On June 19th of every year, we commemorate the end of slavery in the United States. In the last hundred years, the healthcare field has made great strides in treating disease, yet many people still receive poor and unequal care. Compared to white people in the United States, people of color have less access to high-quality health care.¹ For people suffering from pain—which includes almost everyone in the pancreatitis community—the inequities are severe. Black people are less likely to have their pain taken seriously, less likely to have their pain recorded accurately in their medical record, and less likely to get effective pain treatments.²
Today, we want to highlight the disproportionate impact of pancreatic disease, including pancreatitis, on Black, Indigenous, and people of color.
All pancreatic disorders affect Black people more than any other race
Risk of pancreatitis is 2–3 fold higher among Black people than white people
Pancreatic cancer rates are considerably higher in Black people than in any other racial group
Incidence of hospitalization for chronic pancreatitis is 2-3 x higher for Black patients as compared to whites, and there is a greater risk of readmissions after a hospital stay
The prevalence of constant pain, severe pain, and disability are significantly higher in Black chronic pancreatitis patients.
In light of these inequities, we want to share our commitment to Diversity, Equity, and Inclusion within Mission: Cure. We are dedicated to learn, listen, and act against systemic inequalities that plague the healthcare space. Fundamentally, we believe that all patients deserve access to high-quality medical care.
Below we’ve listed our goals in regards to Diversity, Equity, and Inclusion (DEI) for the next year.
Reflect on and Work Against Systemic Racism
We are committed to educating ourselves about systemic racism and raise awareness on our platforms.
- We acknowledge that the first step in working against systemic racism within and outside our organization is to inform and educate ourselves.
- In consultancy with Black, indigenous, and people of color (BIPOC), we are planning social media campaigns to raise awareness on systemic racism in the medical space.
- We are using our reach on social media platforms to start conversations and point to systemic racism and issues affecting pancreatitis patients in particular.
Diversify our Patient Community
We are committed to actively working on expanding our reach within marginalized communities.
- We are analyzing our social media data to evaluate which patient groups are underrepresented. We are creating plans on how to include these groups.
- To increase representation on our channels, we are including images we use show Black, indigenous and people of color.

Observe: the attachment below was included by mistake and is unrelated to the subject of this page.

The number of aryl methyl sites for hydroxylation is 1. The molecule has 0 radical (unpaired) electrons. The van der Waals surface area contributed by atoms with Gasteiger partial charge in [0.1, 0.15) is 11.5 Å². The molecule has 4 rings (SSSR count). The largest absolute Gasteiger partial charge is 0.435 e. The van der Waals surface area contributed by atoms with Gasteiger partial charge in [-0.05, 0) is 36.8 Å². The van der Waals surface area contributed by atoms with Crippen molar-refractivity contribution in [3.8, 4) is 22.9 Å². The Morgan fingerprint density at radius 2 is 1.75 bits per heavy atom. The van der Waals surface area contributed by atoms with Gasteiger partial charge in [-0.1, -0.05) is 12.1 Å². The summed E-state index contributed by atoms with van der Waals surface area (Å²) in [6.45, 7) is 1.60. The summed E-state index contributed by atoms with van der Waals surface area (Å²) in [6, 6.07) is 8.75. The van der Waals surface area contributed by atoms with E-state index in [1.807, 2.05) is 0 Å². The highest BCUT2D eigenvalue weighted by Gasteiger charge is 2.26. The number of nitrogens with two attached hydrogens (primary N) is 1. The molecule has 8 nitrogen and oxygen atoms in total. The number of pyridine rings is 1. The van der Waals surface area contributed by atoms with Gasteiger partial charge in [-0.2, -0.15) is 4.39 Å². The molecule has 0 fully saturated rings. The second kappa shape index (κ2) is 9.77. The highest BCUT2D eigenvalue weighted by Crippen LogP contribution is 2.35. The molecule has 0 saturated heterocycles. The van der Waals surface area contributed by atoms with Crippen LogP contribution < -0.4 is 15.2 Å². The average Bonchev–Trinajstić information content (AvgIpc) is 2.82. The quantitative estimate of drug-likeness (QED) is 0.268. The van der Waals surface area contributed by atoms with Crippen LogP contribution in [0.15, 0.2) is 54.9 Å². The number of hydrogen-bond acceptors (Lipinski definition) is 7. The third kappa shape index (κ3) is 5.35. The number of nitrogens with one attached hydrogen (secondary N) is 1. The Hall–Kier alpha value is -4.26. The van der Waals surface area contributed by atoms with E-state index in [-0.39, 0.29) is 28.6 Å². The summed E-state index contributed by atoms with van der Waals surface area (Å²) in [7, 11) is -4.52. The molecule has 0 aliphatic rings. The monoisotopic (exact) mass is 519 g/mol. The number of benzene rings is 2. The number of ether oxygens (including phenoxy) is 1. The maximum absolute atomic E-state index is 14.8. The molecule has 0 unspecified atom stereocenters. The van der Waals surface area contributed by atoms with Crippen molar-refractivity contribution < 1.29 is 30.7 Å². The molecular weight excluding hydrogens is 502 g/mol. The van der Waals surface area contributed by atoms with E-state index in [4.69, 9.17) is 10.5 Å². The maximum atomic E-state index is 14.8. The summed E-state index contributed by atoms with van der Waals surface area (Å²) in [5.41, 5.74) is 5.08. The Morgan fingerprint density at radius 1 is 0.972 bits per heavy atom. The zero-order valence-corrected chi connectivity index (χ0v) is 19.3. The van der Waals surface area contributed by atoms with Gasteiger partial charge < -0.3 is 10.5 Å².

- Corporations with Black, indigenous and people of color patients, communities and doctors, are especially valuable to us.
- We are interviewing pancreatitis patients of color on their priorities regarding advocacy, care and cure development. These insights will help us understand their experiences and needs and improve our DEI efforts.
Increase Language Inclusivity
We are committed to expanding our audience by alleviating language barriers for those who do not speak English.
While most of our content and resources are in English, we have translated several of our webpages to Spanish and Arabic. We recognize that we still have a long way to go to ensure the inclusion of as many patients as possible.
- We are translating our webpages and materials to different languages. We are prepared to publish content in Hebrew and German by the end of the summer.
- We are working on making our website more user friendly so our audience can easily locate resources in different languages.
Improve Equity and Accessibility for People with Disabilities
We are committed to taking steps to ensuring the accessibility of our services for people with disabilities.
- We are translating key content and resources into Easy-to-Read Language.
- To further the inclusion of people with vision impairment or vision loss, we are paying special attention that the content of our webinars is understandable without seeing the slides. Moreover, we are uploading audio recordings of webinars.
- To ensure the readability of our content, we are experiment with using bigger font sizes.
- We are increasing the representation of people with disabilities in the pictures we use on our social media accounts and webpages.
Mission: Cure is committed to addressing these inequities and to learning, listening, and acting against systemic racism. We have started this work, but we need to do more, and we will.
We will convene regularly to discuss the progress and implementation of these commitments. Additionally, we will connect and consult with other non-profits and companies to exchange practices regarding diversity, equity and inclusion. We believe we need professional help to achieve our DEI goals and are in the process of selecting a consulting group that works for our unique needs as a small nonprofit in the rare disease and healthcare space.
¹Institute of Medicine (US) Committee on Understanding and Eliminating Racial and Ethnic Disparities in Health Care; Smedley BD, Stith AY, Nelson AR, editors. Unequal Treatment: Confronting Racial and Ethnic Disparities in Health Care. Washington (DC): National Academies Press (US); 2003. RACIAL AND ETHNIC DISPARITIES IN DIAGNOSIS AND TREATMENT: A REVIEW OF THE EVIDENCE AND A CONSIDERATION OF CAUSES. Available from: https://www.ncbi.nlm.nih.gov/books/NBK220337/
²Hoffman, Kelly M et al. “Racial bias in pain assessment and treatment recommendations, and false beliefs about biological differences between blacks and whites.” Proceedings of the National Academy of Sciences of the United States of America vol. 113,16 (2016): 4296-301. doi:10.1073/pnas.1516047113